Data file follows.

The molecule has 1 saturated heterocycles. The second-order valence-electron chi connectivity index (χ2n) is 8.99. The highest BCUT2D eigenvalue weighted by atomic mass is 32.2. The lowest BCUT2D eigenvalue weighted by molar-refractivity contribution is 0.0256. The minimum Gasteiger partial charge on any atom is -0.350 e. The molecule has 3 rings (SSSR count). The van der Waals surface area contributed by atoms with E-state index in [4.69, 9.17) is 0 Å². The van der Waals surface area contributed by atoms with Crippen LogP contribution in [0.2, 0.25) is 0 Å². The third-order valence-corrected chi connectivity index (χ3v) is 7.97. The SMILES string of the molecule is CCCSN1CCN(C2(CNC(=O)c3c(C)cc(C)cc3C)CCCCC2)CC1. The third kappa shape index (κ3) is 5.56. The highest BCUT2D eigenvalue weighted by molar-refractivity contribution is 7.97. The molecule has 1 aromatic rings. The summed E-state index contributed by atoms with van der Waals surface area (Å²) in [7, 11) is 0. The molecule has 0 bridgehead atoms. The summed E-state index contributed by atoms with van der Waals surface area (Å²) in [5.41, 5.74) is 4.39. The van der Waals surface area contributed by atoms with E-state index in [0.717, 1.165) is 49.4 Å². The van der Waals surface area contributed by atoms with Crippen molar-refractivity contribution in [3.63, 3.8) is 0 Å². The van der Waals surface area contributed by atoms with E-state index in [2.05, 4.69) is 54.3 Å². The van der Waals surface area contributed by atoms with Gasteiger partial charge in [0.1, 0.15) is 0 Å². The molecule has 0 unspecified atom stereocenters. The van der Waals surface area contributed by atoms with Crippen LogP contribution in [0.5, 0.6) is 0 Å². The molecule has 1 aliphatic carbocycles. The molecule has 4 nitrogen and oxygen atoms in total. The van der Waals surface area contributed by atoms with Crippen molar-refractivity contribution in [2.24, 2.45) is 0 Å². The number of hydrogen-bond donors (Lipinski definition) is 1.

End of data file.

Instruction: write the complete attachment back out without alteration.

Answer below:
The molecule has 1 saturated heterocycles. The second-order valence-electron chi connectivity index (χ2n) is 8.99. The highest BCUT2D eigenvalue weighted by atomic mass is 32.2. The lowest BCUT2D eigenvalue weighted by molar-refractivity contribution is 0.0256. The minimum Gasteiger partial charge on any atom is -0.350 e. The molecule has 3 rings (SSSR count). The van der Waals surface area contributed by atoms with E-state index in [4.69, 9.17) is 0 Å². The van der Waals surface area contributed by atoms with Crippen LogP contribution in [0.2, 0.25) is 0 Å². The third-order valence-corrected chi connectivity index (χ3v) is 7.97. The SMILES string of the molecule is CCCSN1CCN(C2(CNC(=O)c3c(C)cc(C)cc3C)CCCCC2)CC1. The third kappa shape index (κ3) is 5.56. The highest BCUT2D eigenvalue weighted by molar-refractivity contribution is 7.97. The molecule has 1 aromatic rings. The summed E-state index contributed by atoms with van der Waals surface area (Å²) in [7, 11) is 0. The molecule has 0 bridgehead atoms. The summed E-state index contributed by atoms with van der Waals surface area (Å²) in [5.41, 5.74) is 4.39. The van der Waals surface area contributed by atoms with E-state index in [0.717, 1.165) is 49.4 Å². The van der Waals surface area contributed by atoms with Crippen molar-refractivity contribution in [3.63, 3.8) is 0 Å². The van der Waals surface area contributed by atoms with E-state index in [2.05, 4.69) is 54.3 Å². The van der Waals surface area contributed by atoms with Gasteiger partial charge in [0.1, 0.15) is 0 Å². The molecule has 0 unspecified atom stereocenters. The van der Waals surface area contributed by atoms with Crippen LogP contribution in [0.5, 0.6) is 0 Å². The molecule has 1 aliphatic carbocycles. The molecule has 4 nitrogen and oxygen atoms in total. The van der Waals surface area contributed by atoms with Crippen molar-refractivity contribution in [2.24, 2.45) is 0 Å². The number of hydrogen-bond donors (Lipinski definition) is 1.